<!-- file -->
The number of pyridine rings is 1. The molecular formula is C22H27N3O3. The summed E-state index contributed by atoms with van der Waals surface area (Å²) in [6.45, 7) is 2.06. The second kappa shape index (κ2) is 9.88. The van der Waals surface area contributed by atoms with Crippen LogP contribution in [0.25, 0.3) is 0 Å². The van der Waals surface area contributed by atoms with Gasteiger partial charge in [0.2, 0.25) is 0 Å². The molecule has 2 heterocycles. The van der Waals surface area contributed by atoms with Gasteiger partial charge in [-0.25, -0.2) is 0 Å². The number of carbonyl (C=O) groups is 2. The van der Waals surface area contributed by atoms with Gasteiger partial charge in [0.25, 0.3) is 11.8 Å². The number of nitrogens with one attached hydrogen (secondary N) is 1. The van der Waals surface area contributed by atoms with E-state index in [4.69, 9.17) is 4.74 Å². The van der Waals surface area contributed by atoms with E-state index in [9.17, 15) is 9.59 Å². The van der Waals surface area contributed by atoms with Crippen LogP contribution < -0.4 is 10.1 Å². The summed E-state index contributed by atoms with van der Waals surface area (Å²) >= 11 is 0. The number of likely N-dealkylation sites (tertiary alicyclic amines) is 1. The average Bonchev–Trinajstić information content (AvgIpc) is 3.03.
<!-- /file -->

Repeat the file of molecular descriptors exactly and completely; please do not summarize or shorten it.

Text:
The number of pyridine rings is 1. The molecular formula is C22H27N3O3. The summed E-state index contributed by atoms with van der Waals surface area (Å²) in [6.45, 7) is 2.06. The second kappa shape index (κ2) is 9.88. The van der Waals surface area contributed by atoms with Crippen LogP contribution in [0.25, 0.3) is 0 Å². The van der Waals surface area contributed by atoms with Gasteiger partial charge in [0.2, 0.25) is 0 Å². The molecule has 2 heterocycles. The van der Waals surface area contributed by atoms with Gasteiger partial charge in [-0.25, -0.2) is 0 Å². The number of carbonyl (C=O) groups is 2. The van der Waals surface area contributed by atoms with Gasteiger partial charge in [0.25, 0.3) is 11.8 Å². The number of nitrogens with one attached hydrogen (secondary N) is 1. The van der Waals surface area contributed by atoms with E-state index in [4.69, 9.17) is 4.74 Å². The van der Waals surface area contributed by atoms with E-state index in [9.17, 15) is 9.59 Å². The van der Waals surface area contributed by atoms with Crippen LogP contribution < -0.4 is 10.1 Å². The summed E-state index contributed by atoms with van der Waals surface area (Å²) >= 11 is 0. The number of likely N-dealkylation sites (tertiary alicyclic amines) is 1. The average Bonchev–Trinajstić information content (AvgIpc) is 3.03.